While the slopes may not be high at Seattle’s closest ski hill, the appeal is wide; four distinct zones meld into one resort that spans I-90, from the steep cliffs of Alpental to the beginner-friendly magic carpets of Summit Central. Parking lots are basically tailgate central, and the day doesn't end at sunset; during night skiing as many as 13 chairlifts spin. It’s easy to forgo après ski when you can make turns right après work.
Drive time: 1 hour
What happened when the scrappy underdog of Northwest ski hills—with its creaky chairs, greasy lodge food, and lifties blasting tunes on the night shift—got a Vail makeover? Stevens has spent two years under the Colorado company’s umbrella and so far the biggest changes have been with season passes (they work at Whistler now, too!) and a chairlift upgrade. Stevens Pass has always been Seattle’s most accessible serious ski spot, the parking lots filling before sunrise and emptying only after the late-night live music fades at the Foggy Goggle bar, though night skiing has been abbreviated in recent years. Staffing issues and management changeups have plagued the ski area for the past two years, but a new general manager is trying to meld Stevens' shaggy soul with its new corporate identity.
Drive time: 1 hour 45 minutes
Washington’s sole gondola, Washington’s lone alpine village—it’s not wrong to call Crystal the state’s only real ski resort, though it's a small one when you grade on a Colorado or Whistler Blackcomb scale. Acquired by conglomerate Alterra a few years ago (which means it now shares an owner with Aspen), Crystal launched a huge upgrade project this summer, the base area already under construction to become a new base lodge. A new parking lot (with paid parking) and a weekend bus from Enumclaw hope to address capacity issues, plus a near doubling in season pass prices should thin the crowds. For now it delivers varied terrain over 10 lifts, many mid-mountain lodges, limited night skiing, and viewpoints where Rainier appears so massive, it’s almost distracting.
Drive time: 2 hours
Some things never change at the state’s far-north ski hill, like Baker’s record-breaking levels of snowfall—often double that of other Northwest resorts—and its steady parade of Bellingham college students and ski bums, all of whom appreciate the affordable lift tickets. Owned by a mostly local collection of stockholders since its creation in 1953, the ski area resists pretension and courts snowboarders with the annual Legendary Banked Slalom competition. Aging infrastructure can’t sour the mountain’s long-held chill—and the real-wood fireplace and high-class food makes you wonder why you'd want an upgrade anyway.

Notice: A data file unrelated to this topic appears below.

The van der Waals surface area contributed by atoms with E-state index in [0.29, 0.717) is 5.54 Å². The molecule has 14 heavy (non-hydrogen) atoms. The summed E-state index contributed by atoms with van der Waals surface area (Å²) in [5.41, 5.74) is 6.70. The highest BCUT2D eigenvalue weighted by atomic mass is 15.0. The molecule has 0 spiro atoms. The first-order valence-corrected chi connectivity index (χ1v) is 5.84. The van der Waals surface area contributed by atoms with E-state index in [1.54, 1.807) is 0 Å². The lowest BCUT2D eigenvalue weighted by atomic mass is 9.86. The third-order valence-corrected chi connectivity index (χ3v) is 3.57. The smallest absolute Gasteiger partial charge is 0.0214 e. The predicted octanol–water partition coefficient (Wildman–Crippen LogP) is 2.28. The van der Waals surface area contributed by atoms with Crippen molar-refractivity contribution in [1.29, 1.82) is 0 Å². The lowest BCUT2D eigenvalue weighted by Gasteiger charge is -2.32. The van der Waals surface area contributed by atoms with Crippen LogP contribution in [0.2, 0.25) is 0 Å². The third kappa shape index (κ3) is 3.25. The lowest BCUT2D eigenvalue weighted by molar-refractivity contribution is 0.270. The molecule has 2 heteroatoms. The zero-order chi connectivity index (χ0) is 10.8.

Drive time: 2 hours 45 minutes
Wenatchee’s ski hill is practically in town, just a 20-minute drive up through city neighborhoods to slopes blessed by Central Washington sun. When the snow shows, it’s an airy powder, and crowds never approach Stevens levels. A planned expansion could add acres of beginner terrain and new lifts in a few years, but there are already upgrades, like a new Chair 2 last season and extended night skiing. For now the charm comes from mid-run surprises like a slopeside sundeck and an airplane wing left over from a crashed B-24 bomber, now mounted above Bomber Bowl.
Drive time: 3 hours
Though perched on a relatively well-traveled east-west highway, White Pass manages to fly under the radar with its high-speed lifts and mellow runs that stretch back toward the Goat Rocks Wilderness. Largely frequented by South Sound and Yakima locals, its 2011 expansion gave skiers more breathing room and opened gladed, but not steep, terrain in its Paradise Basin. In recent years, the base lodges got a tune-up but the draw remains good slopes under oft-sunny skies.